Question about self and private


#1

Hi!

There’s something I don’t understand yet about static/private methods. I
hope someone can explain…

E.g.:

class SayHello
def hello(who)
puts "Hello, " + who + “!”
end
def self.say(words)
puts words
end
end

hello = SayHello.new
hello.hello “World” : Hello World!
hello.say “hi” : Error
SayHello.say “hi” : hi

OK, this is clear to me, but now…

class SayHello
private
def hello(who)
puts "Hello, " + who + “!”
end
def self.say(words)
puts words
end
end

Both methods are private now.

hello = SayHello.new
hello.hello “World” : Error because the method is private
hello.say “hi” : Error because the method is static
SayHello.say “hi” : hi

The last one I don’t understand. How come it returns “hi” eventhough
it’s a private method? Can someone shed some light?

Thanks,
Mischa.


#2

Mischa B. wrote:

Both methods are private now.
Nope private, protected and public modifiers have only effect on
instance
methods (that have an implicit “self” as receiver). If you want to
define
a private class method you need to make available that implicit “self”:

class SayHello
private
def hello(who)
puts "Hello, " + who + “!”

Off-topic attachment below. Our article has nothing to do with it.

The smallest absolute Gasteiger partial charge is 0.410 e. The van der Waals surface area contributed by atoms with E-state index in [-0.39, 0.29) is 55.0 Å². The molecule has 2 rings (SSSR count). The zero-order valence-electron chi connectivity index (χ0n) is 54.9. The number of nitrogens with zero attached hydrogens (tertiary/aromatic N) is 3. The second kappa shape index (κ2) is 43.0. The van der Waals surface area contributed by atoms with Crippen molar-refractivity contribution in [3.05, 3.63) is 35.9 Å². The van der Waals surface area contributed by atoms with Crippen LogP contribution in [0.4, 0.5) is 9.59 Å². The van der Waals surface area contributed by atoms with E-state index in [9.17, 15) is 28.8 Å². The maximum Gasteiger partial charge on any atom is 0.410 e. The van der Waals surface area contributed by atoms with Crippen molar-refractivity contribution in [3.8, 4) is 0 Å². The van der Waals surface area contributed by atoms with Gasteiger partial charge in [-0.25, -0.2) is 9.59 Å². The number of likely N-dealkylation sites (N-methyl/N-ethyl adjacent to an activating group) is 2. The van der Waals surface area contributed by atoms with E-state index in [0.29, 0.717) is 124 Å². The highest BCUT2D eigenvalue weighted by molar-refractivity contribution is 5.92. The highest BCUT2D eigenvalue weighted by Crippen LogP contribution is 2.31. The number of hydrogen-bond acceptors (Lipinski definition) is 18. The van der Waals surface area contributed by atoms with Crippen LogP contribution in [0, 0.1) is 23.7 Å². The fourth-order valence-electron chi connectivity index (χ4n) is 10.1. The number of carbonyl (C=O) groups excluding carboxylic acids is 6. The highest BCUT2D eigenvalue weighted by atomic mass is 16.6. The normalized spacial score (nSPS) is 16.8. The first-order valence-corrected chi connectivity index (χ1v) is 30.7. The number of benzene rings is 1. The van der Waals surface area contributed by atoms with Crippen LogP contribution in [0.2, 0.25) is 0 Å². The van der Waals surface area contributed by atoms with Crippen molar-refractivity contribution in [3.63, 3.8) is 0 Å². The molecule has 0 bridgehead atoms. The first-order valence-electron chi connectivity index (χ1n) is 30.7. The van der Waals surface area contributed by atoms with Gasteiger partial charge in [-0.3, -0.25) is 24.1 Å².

end
class << self
private
def say(words)
puts words
end
end
end

Now both methods are private. You can only call them on self, this means
that SayHello.say is only callable by another class method.

zsombor


#3

On Tue, 2006-01-17 at 11:29 +0200, Dee Z. wrote:

end
end

You can’t do this though:

class SayHello
self.private
def self.say(words)
puts words
end
end

as “private” is itself a private method :slight_smile:

NoMethodError: private method `private’ called for SayHello:Class


#4

Dee Z. wrote:

end

Both methods are private now.

Nope private, protected and public modifiers have only effect on instance
methods (that have an implicit “self” as receiver). If you want to define
a private class method you need to make available that implicit “self”:

Well, actually I was asking cause I saw a code sample in the “Agile Web
Development with Rails” book (pp. 510: private def self.hash_password)
that didn’t make sense to me. I don’t mind my methods not being private,
so I guess I’ll just leave out “private”. Thanks for clearing things up.

Mischa.


#5

class SayHello
private
def hello(who)
puts "Hello, " + who + “!”
end
def self.say(words)
puts words
end
end

An even simpler way is to use ‘private_class_method’

class SayHello
def self.say(words)
puts words
end
private_class_method :say
end

Zsombor